As this Note will demonstrate, the specialized domestic violence courts that have sprung up in jurisdictions nationwide over the past few decades have sought to address the unanticipated consequences of prior legal reforms by striving for a more therapeutic, problem-solving approach. Nevertheless, these changes may not adequately address some of the key factors contributing to past harms inflicted on domestic violence victims by the legal system. First, the shift towards specialized domestic violence courts has not fully resolved the epistemological limitations and systemic biases inherent in the judicial system--including the inability of courts to gain adequate knowledge about the experiences, needs, and desires of the actual parties involved in a dispute, prevailing assumptions about the needs and characteristics of victims, and an institutional orientation toward law enforcement goals. Second, the therapeutic problem-solving approach embraced by domestic violence courts brings potential new barriers for victim empowerment and self determination, as individual judges become highly involved in every aspect of victims' lives. As a result, policymakers must recognize the ongoing potential for the legal system to cause collateral injuries to victims. More importantly, they can and should address these possible harms by creating avenues for domestic violence victims to share the stories of their encounters with the legal system, thereby also giving victims a role in reshaping this system to better accommodate their wide-ranging needs.
This Note will draw on Robert Merton's sociological theory of unanticipated consequences to demonstrate how the potential problems identified above may develop in the specialized domestic violence court context and to argue a corresponding need for policymakers to take a second look at these courts from a victim's perspective to ensure the legal system is responding to domestic violence in the most effective and least harmful way possible. Part I will set the framework for this Note by describing Merton's theory. Part II will examine the history of the legal response to domestic violence and the unanticipated consequences that advocates have identified as arising from the very first legal interventions. Part II will then apply Merton's theory to explain how the diverse and widely varied characteristics of domestic violence victims, as well as the values and motives underlying the legal system's involvement, caused these consequences to develop. Part III will describe the latest legal innovation in the field of domestic violence--specialized domestic violence courts--and demonstrate the ways in which the design and functioning of these courts respond to many of the unanticipated consequences that arose from previous legal reforms. Yet, Part III will also discuss how, despite the domestic violence court movement's careful attention to these prior problems, unanticipated consequences for victims are still a potential concern, requiring further scrutiny of specialized courts. Finally, Part IV will conclude that, in order to reexamine these courts from a victim's perspective, it is necessary for policymakers to integrate battered women's voices into their evaluative processes and suggest guiding principles to employ in doing so. (10)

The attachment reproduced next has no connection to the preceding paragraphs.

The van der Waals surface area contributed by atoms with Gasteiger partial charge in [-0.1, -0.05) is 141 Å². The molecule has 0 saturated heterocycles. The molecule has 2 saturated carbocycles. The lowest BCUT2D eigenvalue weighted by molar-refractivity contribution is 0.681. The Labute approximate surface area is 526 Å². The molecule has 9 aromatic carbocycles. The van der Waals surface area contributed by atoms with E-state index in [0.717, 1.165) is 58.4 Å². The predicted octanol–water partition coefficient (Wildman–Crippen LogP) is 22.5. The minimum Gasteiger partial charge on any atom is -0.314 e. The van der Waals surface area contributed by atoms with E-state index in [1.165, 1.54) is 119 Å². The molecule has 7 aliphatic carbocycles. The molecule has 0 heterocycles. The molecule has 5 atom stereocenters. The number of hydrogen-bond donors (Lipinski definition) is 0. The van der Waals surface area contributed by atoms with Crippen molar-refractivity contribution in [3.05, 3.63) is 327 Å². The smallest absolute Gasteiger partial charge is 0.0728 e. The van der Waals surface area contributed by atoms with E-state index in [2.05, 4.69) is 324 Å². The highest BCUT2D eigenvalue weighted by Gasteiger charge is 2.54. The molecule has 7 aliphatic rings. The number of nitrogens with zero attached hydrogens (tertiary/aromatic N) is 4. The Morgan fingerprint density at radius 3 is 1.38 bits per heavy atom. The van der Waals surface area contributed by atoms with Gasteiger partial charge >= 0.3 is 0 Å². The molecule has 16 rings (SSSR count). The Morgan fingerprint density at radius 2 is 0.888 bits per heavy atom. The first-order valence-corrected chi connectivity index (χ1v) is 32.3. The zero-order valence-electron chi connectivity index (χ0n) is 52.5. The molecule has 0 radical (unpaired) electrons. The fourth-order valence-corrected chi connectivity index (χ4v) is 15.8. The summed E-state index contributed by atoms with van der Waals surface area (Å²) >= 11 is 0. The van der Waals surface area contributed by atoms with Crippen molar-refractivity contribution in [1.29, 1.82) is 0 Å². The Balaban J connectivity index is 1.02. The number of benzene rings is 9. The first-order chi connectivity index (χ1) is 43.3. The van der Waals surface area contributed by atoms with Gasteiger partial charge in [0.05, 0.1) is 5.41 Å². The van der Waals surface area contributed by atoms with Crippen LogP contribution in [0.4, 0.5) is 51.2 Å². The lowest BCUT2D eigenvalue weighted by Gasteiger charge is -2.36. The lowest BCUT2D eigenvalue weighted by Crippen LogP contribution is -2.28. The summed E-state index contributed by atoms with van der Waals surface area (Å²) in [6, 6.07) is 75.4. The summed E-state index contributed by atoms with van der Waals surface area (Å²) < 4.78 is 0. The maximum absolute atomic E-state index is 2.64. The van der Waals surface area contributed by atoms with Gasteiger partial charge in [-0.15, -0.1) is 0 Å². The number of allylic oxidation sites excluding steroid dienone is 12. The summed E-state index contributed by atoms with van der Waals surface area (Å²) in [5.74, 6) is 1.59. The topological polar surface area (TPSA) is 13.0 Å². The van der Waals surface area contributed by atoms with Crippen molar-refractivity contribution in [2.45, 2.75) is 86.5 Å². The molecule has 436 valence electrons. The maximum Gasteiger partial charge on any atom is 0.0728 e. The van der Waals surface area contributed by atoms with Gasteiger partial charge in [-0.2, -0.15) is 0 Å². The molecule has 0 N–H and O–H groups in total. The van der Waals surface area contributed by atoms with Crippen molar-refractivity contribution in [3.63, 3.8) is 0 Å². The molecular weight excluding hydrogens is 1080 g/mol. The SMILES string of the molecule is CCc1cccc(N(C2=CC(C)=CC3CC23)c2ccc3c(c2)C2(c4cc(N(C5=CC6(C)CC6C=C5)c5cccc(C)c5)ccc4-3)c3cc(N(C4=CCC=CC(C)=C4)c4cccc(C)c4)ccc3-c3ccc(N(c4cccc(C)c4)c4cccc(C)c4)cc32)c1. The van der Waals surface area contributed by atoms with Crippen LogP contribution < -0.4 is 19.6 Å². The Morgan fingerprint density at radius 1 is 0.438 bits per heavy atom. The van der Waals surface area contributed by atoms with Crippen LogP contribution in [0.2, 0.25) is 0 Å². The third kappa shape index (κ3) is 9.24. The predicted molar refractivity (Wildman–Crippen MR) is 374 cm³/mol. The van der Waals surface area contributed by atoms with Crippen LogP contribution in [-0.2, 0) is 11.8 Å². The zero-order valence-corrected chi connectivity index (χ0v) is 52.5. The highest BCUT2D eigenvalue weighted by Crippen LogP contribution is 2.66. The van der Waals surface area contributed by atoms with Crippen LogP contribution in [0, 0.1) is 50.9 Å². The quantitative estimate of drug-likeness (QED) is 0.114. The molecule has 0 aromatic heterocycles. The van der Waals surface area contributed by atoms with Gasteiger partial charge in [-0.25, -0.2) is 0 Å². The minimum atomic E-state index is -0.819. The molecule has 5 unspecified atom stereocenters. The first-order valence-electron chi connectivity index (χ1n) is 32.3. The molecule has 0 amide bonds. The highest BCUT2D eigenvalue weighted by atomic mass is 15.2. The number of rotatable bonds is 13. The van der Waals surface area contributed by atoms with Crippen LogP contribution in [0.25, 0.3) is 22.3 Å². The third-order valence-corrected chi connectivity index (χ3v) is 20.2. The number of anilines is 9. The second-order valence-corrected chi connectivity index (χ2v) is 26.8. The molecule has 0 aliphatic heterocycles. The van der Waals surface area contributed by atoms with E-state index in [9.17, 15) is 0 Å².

Robert Merton's Theory of Unanticipated Consequences
Robert Merton first developed his theory of unanticipated consequences in a 1936 paper. (11) Describing how theorists had identified unanticipated consequences in such divergent fields as "moral responsibility" and "social prediction, planning and control," (12) Merton demonstrated the need for a "systematic, scientific analysis" of the phenomenon so as to elucidate where and how unanticipated consequences arise. (13) Merton then set out to provide such an analysis through his own framework, limiting the application of this framework to "purposive social action." (14) Thus, Merton was concerned with conduct motivated by priorities and needs on a societal, rather than individual, level, and with intentional "action which involves motives and consequently a choice between various alternatives." (15)
Merton's framework describes how five factors influence the development of unintended consequences in any given field of purposive action: (1) inadequate knowledge, (2) error, (3) imperious immediacy of interest, (4) basic values, and (5) self-defeating prediction. (16) Inadequate knowledge may result either because those implementing an action are unaware of "certain aspects of the situation" or as a result of the range of possible consequences that could follow a given action and the corresponding inability of individuals to predict which consequence will occur in a particular case. (17) The error, imperious immediacy of interest, and basic values factors of Merton's framework are interrelated. (18) Error may occur when a group or government planning a particular type of action either assumes that actions that have led to desired outcomes in the past will continue to do so Or attends only to some relevant aspects of the situation at hand...